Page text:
In 1841 Ralph Waldo Emerson wrote ‘The Conservative’. It’s an essay in rather archaic language about the wrong headedness of both progressive and conservative world views so it’s fairly even handed about the hazards of both inflated idealism and the deadliness of the status quo. However some of the statements about conservatism are prescient for these times. The hopelessness of the current administration in the face of a homelessness disaster is particularly well described here. No idealism, no better future, no policies to relieve distress or improve the lot of the miserable – just misery managed in the mental frame of ‘the poor are always with us’.
Here are a couple of the best quotes. They describe quite well our world of austerity in public provision; a world view that sees hunger, under-employment, poverty and poor housing as problems simply too challenging to solve.
“The conservative assumes sickness as a necessity, and his social frame is a hospital, his total legislation is for the present distress, a universe in slippers and flannels, with bib and pap-spoon, swallowing pills and herb-tea. Sickness gets organized as well as health, the vice as well as the virtue.”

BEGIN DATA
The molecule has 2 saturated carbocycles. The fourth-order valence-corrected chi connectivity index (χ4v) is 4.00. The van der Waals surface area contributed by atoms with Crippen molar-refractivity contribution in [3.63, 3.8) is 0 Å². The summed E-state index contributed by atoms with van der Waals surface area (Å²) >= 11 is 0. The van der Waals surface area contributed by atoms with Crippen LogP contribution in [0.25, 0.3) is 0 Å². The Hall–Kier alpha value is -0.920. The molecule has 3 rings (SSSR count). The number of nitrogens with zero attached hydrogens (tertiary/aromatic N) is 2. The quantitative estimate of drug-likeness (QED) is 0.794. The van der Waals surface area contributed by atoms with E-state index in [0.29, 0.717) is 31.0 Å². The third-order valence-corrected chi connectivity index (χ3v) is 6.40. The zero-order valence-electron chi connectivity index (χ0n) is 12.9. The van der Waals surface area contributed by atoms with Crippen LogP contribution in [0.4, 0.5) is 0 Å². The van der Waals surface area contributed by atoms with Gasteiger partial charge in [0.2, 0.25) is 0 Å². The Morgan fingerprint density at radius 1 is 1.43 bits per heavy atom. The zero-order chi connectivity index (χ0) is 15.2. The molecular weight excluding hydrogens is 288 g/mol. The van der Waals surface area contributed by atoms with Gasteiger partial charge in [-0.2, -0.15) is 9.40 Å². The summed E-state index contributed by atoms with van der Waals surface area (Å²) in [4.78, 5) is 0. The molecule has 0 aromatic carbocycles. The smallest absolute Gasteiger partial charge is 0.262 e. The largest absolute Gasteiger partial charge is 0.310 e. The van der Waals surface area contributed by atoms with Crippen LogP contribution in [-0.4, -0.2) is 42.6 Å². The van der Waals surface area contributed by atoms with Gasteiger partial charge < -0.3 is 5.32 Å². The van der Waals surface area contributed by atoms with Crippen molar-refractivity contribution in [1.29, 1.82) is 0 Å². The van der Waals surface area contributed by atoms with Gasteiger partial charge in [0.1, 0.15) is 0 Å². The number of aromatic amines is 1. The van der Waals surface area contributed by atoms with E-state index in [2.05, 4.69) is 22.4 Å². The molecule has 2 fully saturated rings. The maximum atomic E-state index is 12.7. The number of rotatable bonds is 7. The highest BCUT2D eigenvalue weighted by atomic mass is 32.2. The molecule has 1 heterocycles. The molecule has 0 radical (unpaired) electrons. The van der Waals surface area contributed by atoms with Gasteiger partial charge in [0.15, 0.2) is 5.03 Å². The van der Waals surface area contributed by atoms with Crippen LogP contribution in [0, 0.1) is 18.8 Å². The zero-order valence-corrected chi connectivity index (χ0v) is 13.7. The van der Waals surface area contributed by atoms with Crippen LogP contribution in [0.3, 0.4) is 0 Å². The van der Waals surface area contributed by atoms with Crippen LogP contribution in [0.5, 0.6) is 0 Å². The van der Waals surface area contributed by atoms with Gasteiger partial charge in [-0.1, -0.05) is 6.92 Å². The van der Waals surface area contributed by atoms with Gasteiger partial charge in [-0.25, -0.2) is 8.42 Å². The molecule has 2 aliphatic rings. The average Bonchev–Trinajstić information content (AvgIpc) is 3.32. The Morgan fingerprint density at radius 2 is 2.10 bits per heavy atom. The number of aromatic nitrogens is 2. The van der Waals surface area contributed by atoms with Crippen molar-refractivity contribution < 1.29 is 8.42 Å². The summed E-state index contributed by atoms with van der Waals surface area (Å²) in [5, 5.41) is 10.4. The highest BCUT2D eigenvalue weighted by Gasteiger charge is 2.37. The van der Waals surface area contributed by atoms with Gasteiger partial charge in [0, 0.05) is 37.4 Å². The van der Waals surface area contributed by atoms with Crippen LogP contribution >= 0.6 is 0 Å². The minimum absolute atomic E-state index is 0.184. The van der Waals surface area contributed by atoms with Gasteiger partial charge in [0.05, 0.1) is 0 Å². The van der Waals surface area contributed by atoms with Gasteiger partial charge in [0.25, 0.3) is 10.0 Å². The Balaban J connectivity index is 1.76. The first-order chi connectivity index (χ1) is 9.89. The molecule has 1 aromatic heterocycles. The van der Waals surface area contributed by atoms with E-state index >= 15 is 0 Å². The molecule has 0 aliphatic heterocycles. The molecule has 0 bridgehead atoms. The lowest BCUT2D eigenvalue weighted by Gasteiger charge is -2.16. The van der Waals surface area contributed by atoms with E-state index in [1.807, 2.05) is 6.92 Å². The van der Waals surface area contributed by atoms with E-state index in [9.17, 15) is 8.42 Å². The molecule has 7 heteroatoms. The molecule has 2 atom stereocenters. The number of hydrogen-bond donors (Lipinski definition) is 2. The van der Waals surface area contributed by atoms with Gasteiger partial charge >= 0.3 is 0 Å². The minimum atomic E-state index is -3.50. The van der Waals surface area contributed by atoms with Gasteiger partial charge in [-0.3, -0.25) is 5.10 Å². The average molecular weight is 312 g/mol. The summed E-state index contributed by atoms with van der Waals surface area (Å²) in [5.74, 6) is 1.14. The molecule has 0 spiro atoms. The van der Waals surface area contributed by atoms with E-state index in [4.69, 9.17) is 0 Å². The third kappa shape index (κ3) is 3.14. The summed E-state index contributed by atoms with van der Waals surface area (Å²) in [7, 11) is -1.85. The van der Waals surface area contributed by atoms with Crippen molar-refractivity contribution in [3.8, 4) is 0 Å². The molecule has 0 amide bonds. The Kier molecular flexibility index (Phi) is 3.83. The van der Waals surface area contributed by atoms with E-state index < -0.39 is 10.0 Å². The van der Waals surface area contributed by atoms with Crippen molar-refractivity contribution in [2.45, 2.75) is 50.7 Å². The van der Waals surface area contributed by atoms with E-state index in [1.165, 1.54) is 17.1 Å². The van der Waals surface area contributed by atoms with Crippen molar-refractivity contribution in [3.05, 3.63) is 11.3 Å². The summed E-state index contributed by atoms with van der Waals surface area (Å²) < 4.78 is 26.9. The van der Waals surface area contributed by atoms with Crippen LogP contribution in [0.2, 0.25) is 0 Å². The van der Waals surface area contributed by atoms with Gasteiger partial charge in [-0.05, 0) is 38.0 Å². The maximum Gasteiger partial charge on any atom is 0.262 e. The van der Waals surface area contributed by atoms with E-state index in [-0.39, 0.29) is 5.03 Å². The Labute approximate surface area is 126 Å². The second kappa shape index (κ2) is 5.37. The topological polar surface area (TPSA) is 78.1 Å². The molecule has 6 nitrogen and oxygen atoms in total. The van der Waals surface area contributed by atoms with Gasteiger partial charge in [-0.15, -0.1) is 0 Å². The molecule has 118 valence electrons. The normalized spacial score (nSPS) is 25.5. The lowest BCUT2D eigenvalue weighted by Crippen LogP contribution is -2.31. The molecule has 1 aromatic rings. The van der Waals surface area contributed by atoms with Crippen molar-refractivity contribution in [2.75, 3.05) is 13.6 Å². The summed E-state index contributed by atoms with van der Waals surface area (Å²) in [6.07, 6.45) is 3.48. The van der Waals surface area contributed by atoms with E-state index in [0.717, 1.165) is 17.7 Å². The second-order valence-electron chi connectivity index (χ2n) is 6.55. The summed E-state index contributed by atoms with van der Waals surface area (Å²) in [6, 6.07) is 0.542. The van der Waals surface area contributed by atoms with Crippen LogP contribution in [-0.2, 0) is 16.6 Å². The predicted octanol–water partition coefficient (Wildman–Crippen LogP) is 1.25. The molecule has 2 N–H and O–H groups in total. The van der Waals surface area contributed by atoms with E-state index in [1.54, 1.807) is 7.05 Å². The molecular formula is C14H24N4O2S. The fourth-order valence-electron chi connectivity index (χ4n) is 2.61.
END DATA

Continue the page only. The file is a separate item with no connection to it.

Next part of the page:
“Conservatism takes as low a view of every part of human action and passion. Its religion is just as bad; a lozenge for the sick; a dolorous tune to beguile the distemper; mitigations of pain by pillows and anodynes; always mitigations, never remedies; pardons for sin, funeral honors,—never self-help, renovation, and virtue. Its social and political action has no better aim; to keep out wind and weather, to bring the week and year about, and make the world last our day; not to sit on the world and steer it; not to sink the memory of the past in the glory of a new and more excellent creation; a timid cobbler and patcher, it degrades whatever it touches.”
The full essay is here